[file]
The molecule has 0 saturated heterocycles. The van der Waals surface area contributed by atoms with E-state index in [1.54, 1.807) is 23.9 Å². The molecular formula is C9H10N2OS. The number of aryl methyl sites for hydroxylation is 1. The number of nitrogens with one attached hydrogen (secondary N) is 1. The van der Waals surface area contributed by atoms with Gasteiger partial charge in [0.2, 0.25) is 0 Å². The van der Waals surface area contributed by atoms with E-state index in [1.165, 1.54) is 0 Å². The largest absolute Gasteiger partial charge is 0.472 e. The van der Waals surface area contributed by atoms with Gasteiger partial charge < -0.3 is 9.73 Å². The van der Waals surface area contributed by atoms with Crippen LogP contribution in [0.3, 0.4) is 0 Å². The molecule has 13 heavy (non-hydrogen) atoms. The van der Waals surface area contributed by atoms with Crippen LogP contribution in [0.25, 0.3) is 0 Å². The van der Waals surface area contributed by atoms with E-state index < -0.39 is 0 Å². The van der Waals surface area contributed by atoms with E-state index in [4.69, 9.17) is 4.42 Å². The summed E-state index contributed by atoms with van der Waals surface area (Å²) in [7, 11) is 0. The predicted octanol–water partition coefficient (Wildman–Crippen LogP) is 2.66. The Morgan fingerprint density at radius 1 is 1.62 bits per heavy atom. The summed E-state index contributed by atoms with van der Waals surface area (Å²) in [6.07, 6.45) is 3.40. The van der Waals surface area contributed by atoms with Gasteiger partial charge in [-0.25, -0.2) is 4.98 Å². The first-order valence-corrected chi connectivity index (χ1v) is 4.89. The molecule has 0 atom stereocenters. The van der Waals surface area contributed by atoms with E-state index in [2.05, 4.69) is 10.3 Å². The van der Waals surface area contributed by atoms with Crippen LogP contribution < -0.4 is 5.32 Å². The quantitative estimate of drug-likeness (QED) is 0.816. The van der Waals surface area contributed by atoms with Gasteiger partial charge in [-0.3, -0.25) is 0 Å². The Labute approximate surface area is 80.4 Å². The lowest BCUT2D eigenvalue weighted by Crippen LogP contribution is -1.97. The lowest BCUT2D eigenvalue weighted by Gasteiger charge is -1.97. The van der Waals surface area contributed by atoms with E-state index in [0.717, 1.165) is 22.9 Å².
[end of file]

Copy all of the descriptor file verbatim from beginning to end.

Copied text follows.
The molecule has 0 saturated heterocycles. The van der Waals surface area contributed by atoms with E-state index in [1.54, 1.807) is 23.9 Å². The molecular formula is C9H10N2OS. The number of aryl methyl sites for hydroxylation is 1. The number of nitrogens with one attached hydrogen (secondary N) is 1. The van der Waals surface area contributed by atoms with Gasteiger partial charge in [0.2, 0.25) is 0 Å². The van der Waals surface area contributed by atoms with E-state index in [1.165, 1.54) is 0 Å². The largest absolute Gasteiger partial charge is 0.472 e. The van der Waals surface area contributed by atoms with Gasteiger partial charge < -0.3 is 9.73 Å². The van der Waals surface area contributed by atoms with Crippen LogP contribution in [0.3, 0.4) is 0 Å². The molecule has 13 heavy (non-hydrogen) atoms. The van der Waals surface area contributed by atoms with Crippen LogP contribution in [0.25, 0.3) is 0 Å². The van der Waals surface area contributed by atoms with E-state index < -0.39 is 0 Å². The van der Waals surface area contributed by atoms with E-state index in [4.69, 9.17) is 4.42 Å². The summed E-state index contributed by atoms with van der Waals surface area (Å²) in [7, 11) is 0. The predicted octanol–water partition coefficient (Wildman–Crippen LogP) is 2.66. The Morgan fingerprint density at radius 1 is 1.62 bits per heavy atom. The summed E-state index contributed by atoms with van der Waals surface area (Å²) in [6.07, 6.45) is 3.40. The van der Waals surface area contributed by atoms with Gasteiger partial charge in [-0.25, -0.2) is 4.98 Å². The first-order valence-corrected chi connectivity index (χ1v) is 4.89. The molecule has 0 atom stereocenters. The van der Waals surface area contributed by atoms with E-state index in [2.05, 4.69) is 10.3 Å². The van der Waals surface area contributed by atoms with Crippen LogP contribution < -0.4 is 5.32 Å². The quantitative estimate of drug-likeness (QED) is 0.816. The van der Waals surface area contributed by atoms with Gasteiger partial charge in [-0.3, -0.25) is 0 Å². The Labute approximate surface area is 80.4 Å². The lowest BCUT2D eigenvalue weighted by Crippen LogP contribution is -1.97. The lowest BCUT2D eigenvalue weighted by Gasteiger charge is -1.97. The van der Waals surface area contributed by atoms with E-state index in [0.717, 1.165) is 22.9 Å².